Q: So, in the end, will you say that technology is about people first?
A: Definitely yes, technology is about people first. Most people are not experts in technology, they only need to work with it, and do their job with the new technology. Speaking their language, so that they can understand the technology is very important, but also doing a lot of training because they have to understand and learn how to use it. So, from my experience training is about making it as easy as possible for the users. Also, you should make somebody responsible for this adoption process who is a real expert on the topic.
Q: So in your opinion is also about finding the right people, the real experts, to give the training and hold workshops, using the right language and attitude according to the audience?
A: Oh yes, yes. And you have to do everything you can to make it easy for people to learn. Then in small steps, they will learn and appreciate the tool, instead of just saying: “here it is, the new tool, from tomorrow you have to use it”. You have to really hold their hands and accompany them in the adoption process.
Q: So, if you have to summarize your user adoption strategy, your formula would be…?
A: Erm…with respect to user training, a media mix I would say, so not just workshops, videos, e-learning or written materials, but a combination of these methods. Everything that is needed to help people and give them the support they need, so they don’t feel alone in the process. Also, the contents of all training materials must be valuable and consistent and also look good visually. People should recognize that a lot of effort has been put into all material to make it as easy as possible for them. Therefore, I like to use the phrase “towards an enhanced learning experience”.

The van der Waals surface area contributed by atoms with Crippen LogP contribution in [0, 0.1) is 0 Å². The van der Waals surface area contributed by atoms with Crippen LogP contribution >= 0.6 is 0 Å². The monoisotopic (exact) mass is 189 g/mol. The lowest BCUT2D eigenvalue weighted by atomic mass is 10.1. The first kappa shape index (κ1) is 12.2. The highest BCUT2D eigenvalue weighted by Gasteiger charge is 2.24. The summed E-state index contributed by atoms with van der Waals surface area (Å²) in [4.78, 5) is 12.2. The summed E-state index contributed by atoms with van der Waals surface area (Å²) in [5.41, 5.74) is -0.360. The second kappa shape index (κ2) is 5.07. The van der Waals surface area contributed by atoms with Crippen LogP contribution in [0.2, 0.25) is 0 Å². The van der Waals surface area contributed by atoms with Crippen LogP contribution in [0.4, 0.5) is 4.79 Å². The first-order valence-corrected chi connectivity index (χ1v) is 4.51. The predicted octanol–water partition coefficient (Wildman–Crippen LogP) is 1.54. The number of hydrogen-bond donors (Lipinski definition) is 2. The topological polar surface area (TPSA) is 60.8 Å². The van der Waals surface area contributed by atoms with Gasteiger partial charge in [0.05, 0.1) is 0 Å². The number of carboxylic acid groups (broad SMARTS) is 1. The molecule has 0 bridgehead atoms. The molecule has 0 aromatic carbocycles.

Q: We also read a nice quote you stated in your LinkedIn profile “where technology meets people”, can you elaborate on that?
A: Yes, technology and people are often a clash, since you are forced to work with something new that, you’re not familiar with, but still, you need to use it. Technology develops also fast and people cannot go along with it in many cases. To help people to work with a new technology, you need experts who understand the technology, but also are able to explain the functionality in normal language to the users.
Q: And according to your experience, which are the main difficulties that users have during the process of user adoption of a new technology?
A: Erm…So first there is reluctance like if it is a new tool, it cannot be good. I heard so many times “if it’s SAP it cannot be good”. So people believe the new application is not good for them or not useful, or too complex. The other difficulty is those people that have a problem with change. I remember a colleague that often said “I hate change”, but she managed to become a superuser because she discovered and learned to appreciate functionalities that really helped her in her job. Of course, there is this well-known technology adaption curve, but these are two examples of difficulties I had to deal with.
From Jan’s experience, a successful formula for reaching a positive rate of user adoption of a new technology always starts with learning. The users’ learning experience has a great impact on the results of the adoption process. That’s why consultants and trainers should follow Jan’s motto “towards an enhanced learning experience”. Consequently, they have to work hard to offer users the best learning experience using different tools and methods. In the end, the success of a user adoption strategy depends highly on the efforts, passion, and experience that consultants and trainers have to offer.